As far as bike maintenance goes, I’m afraid I’ve let the side down a bit over the years. I am much more likely to reach for my phone than my multi tool in the event of a breakdown. And while, on a good day, I might have taken a pump and an inner tube out with me, if push came to shove, I’m embarrassed to say, I’d have been struggling to know what to do with them.
With many hours training on the bike ahead of me, not to mention race day itself, I thought a bike maintenance class made sense. Skilling myself up would, I hope, put an end to my “fingers crossed” days of cycling not to mention improve my performance and ultimately keep me safer.
I chose a beginner’s course at a local BikeRight Centre. I arrived on the day along with a small group who came with a range of different bikes and motivations.
We started with the basics and the first exercise of the day was actually to label the various parts of the bike. Beyond the fundamentals – pedals, tyres, handlebars, I must admit I was struggling to start with. However I could soon tell my seat stay from my chain stay and my rear derailleur from my cassette. In fact, 1 hour in to the day I had already doubled my bike knowledge and was really getting into the zone.
Our mechanic, Seb*, was great – knowledgeable and patient. He was keen to see all of us doing each task unaided. We moved on to changing a tube, repairing a puncture and then fixing a broken chain – all bike maintenance essentials for triathlon training.
At the end of the afternoon we got our bikes on stands and cleaned them. Mine was shockingly dirty. I think I may even have viewed this muck as a badge of honour and testament to my cycling hardiness. As the clean bike emerged, however, I could see I’d done it a disservice. It deserved better – I even felt a teeny bit proud of my old MTB despite the fact that it was the oldest in the room by a mile.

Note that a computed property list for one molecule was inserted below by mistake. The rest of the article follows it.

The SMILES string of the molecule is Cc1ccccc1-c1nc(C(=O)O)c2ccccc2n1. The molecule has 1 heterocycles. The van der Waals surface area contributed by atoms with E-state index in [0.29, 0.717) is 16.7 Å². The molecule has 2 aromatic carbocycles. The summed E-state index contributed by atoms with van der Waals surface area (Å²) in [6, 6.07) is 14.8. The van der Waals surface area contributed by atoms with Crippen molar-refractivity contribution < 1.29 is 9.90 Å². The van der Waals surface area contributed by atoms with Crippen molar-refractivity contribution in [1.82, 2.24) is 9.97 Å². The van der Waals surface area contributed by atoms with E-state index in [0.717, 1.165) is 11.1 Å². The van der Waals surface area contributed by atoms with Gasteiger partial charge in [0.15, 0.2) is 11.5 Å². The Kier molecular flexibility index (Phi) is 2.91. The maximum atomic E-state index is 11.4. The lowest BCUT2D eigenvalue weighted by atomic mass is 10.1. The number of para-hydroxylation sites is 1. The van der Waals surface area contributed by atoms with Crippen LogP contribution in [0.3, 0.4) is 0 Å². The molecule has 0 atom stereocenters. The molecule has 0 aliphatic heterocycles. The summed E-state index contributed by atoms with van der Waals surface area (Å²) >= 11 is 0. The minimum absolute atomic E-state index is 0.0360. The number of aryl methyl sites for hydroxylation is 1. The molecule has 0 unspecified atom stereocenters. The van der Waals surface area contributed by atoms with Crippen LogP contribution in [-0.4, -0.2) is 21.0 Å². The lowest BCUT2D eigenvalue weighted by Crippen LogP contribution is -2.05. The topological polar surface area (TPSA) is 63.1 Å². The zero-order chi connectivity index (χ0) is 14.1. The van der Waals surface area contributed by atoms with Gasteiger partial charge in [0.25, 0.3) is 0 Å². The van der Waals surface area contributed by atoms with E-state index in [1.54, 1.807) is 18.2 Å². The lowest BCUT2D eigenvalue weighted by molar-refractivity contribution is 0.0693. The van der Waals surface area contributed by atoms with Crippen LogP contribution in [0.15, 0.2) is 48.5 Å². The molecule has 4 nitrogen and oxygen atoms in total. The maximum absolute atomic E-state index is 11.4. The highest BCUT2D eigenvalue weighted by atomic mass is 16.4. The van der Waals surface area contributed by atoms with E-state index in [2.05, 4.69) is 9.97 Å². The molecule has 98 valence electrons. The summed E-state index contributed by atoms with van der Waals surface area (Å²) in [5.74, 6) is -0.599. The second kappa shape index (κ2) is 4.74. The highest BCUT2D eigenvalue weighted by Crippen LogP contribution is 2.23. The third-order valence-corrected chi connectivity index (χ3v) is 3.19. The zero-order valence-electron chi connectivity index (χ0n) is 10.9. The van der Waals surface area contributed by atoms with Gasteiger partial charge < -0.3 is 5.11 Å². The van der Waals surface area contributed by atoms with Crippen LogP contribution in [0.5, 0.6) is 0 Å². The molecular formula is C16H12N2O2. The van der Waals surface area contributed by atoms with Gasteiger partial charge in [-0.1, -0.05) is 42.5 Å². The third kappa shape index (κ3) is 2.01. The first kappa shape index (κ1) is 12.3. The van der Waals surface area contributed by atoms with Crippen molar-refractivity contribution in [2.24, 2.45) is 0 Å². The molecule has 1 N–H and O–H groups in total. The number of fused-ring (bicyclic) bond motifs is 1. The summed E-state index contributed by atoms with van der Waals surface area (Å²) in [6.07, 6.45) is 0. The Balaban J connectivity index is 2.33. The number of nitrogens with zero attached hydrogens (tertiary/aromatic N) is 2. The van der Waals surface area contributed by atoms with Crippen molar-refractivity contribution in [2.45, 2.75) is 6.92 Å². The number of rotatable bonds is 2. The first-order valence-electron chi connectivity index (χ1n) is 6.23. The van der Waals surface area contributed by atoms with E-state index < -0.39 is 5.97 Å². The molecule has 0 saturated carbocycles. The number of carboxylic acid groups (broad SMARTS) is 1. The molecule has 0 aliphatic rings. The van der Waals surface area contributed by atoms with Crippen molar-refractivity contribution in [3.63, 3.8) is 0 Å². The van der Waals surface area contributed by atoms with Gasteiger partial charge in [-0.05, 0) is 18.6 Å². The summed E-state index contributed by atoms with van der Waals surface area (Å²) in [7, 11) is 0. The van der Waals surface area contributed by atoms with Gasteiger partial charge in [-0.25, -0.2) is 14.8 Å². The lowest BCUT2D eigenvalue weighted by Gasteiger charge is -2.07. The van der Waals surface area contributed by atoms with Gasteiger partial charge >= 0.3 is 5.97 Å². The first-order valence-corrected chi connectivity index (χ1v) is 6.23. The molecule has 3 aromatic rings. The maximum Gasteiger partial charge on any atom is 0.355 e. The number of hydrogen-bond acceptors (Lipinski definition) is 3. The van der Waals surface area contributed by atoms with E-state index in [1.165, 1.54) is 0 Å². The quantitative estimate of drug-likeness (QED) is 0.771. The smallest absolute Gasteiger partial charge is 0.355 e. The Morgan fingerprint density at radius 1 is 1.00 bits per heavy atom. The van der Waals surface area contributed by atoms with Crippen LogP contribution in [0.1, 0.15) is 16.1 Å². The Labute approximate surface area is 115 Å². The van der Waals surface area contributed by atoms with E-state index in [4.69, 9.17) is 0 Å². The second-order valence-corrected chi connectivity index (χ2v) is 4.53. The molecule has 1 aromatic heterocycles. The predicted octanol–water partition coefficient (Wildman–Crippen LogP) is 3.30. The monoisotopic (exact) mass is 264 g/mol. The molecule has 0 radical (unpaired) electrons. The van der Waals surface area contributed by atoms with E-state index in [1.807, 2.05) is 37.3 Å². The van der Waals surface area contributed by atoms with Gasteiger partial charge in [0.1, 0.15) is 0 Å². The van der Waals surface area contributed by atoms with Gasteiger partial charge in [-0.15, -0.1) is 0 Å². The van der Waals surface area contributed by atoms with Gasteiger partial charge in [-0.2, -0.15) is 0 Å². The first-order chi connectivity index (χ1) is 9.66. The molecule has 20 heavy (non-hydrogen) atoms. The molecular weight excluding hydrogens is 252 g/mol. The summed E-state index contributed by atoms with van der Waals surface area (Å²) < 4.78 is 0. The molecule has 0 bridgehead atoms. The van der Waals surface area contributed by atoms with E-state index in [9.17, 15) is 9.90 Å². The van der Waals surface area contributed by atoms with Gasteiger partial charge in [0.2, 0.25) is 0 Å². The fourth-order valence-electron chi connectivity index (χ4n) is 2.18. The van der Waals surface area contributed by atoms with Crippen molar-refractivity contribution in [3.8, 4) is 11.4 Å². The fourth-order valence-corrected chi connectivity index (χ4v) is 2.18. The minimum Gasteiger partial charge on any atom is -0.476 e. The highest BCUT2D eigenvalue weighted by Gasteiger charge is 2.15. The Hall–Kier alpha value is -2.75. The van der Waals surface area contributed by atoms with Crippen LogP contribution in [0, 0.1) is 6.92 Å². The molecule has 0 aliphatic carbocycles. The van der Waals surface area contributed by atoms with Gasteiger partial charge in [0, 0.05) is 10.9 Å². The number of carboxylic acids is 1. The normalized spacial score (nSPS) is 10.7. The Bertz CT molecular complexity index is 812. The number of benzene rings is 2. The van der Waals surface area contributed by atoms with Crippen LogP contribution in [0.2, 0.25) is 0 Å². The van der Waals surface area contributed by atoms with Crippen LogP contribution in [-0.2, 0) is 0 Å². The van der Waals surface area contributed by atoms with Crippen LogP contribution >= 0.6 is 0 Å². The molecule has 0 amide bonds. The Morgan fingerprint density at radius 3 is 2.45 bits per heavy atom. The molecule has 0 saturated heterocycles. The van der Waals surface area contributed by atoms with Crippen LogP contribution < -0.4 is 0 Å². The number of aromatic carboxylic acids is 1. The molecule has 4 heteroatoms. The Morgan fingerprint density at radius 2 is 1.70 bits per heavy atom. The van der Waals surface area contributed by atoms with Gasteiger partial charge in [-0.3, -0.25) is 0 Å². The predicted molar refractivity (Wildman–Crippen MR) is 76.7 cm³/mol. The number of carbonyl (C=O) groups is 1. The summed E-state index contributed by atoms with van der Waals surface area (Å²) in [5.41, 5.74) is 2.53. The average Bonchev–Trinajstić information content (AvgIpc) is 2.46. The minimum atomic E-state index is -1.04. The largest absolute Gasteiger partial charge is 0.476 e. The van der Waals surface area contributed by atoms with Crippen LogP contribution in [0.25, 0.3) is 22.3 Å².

We finished up by cleaning and lubricating the chains – who knew that a chain bath was even a thing? Definitely one for the Christmas list next year.
The day was fun, I met some lovely people and I ended up with bags more knowledge and confidence by the time we left.
Without wanting to labour the point, doing the triathlon is just as much about building confidence as it is about building strength and stamina. Enlisting a bit of help has certainly taken my confidence up a notch and even given me a taste to learn more; so much so that I came straight home and signed up for the intermediate course in a few weeks’ time.
*Seb Gray is a Mechanic at BikeRight